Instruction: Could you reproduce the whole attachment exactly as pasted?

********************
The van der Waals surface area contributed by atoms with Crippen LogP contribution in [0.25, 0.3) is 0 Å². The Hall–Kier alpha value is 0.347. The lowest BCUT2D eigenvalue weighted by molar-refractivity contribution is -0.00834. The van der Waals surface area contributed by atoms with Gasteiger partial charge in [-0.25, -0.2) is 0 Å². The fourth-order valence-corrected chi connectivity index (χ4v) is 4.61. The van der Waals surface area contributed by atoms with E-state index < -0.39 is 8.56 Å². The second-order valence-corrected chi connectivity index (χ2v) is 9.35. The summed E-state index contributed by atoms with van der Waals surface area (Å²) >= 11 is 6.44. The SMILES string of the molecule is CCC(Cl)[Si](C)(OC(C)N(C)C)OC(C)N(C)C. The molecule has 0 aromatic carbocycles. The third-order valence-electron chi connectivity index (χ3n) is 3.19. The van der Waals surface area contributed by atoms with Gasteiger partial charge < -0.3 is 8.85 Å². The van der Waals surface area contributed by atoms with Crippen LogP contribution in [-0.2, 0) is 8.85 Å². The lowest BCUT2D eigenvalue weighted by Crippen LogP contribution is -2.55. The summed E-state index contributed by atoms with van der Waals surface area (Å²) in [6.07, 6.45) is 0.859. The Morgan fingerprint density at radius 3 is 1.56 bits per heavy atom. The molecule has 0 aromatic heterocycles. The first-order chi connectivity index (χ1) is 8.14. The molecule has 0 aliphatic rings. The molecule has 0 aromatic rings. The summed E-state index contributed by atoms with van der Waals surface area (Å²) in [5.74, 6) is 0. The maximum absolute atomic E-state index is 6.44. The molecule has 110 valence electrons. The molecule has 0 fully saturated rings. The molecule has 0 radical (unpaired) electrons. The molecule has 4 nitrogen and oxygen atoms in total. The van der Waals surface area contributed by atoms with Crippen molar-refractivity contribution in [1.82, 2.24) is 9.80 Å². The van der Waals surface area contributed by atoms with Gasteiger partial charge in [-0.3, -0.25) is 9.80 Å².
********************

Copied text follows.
The van der Waals surface area contributed by atoms with Crippen LogP contribution in [0.25, 0.3) is 0 Å². The Hall–Kier alpha value is 0.347. The lowest BCUT2D eigenvalue weighted by molar-refractivity contribution is -0.00834. The van der Waals surface area contributed by atoms with Gasteiger partial charge in [-0.25, -0.2) is 0 Å². The fourth-order valence-corrected chi connectivity index (χ4v) is 4.61. The van der Waals surface area contributed by atoms with E-state index < -0.39 is 8.56 Å². The second-order valence-corrected chi connectivity index (χ2v) is 9.35. The summed E-state index contributed by atoms with van der Waals surface area (Å²) >= 11 is 6.44. The SMILES string of the molecule is CCC(Cl)[Si](C)(OC(C)N(C)C)OC(C)N(C)C. The molecule has 0 aromatic carbocycles. The third-order valence-electron chi connectivity index (χ3n) is 3.19. The van der Waals surface area contributed by atoms with Gasteiger partial charge < -0.3 is 8.85 Å². The van der Waals surface area contributed by atoms with Crippen LogP contribution in [-0.2, 0) is 8.85 Å². The lowest BCUT2D eigenvalue weighted by Crippen LogP contribution is -2.55. The summed E-state index contributed by atoms with van der Waals surface area (Å²) in [6.07, 6.45) is 0.859. The Morgan fingerprint density at radius 3 is 1.56 bits per heavy atom. The molecule has 0 aromatic heterocycles. The first-order chi connectivity index (χ1) is 8.14. The molecule has 0 aliphatic rings. The molecule has 0 aromatic rings. The summed E-state index contributed by atoms with van der Waals surface area (Å²) in [5.74, 6) is 0. The maximum absolute atomic E-state index is 6.44. The molecule has 110 valence electrons. The molecule has 0 fully saturated rings. The molecule has 0 radical (unpaired) electrons. The molecule has 4 nitrogen and oxygen atoms in total. The van der Waals surface area contributed by atoms with Crippen molar-refractivity contribution in [1.82, 2.24) is 9.80 Å². The van der Waals surface area contributed by atoms with Gasteiger partial charge in [-0.3, -0.25) is 9.80 Å².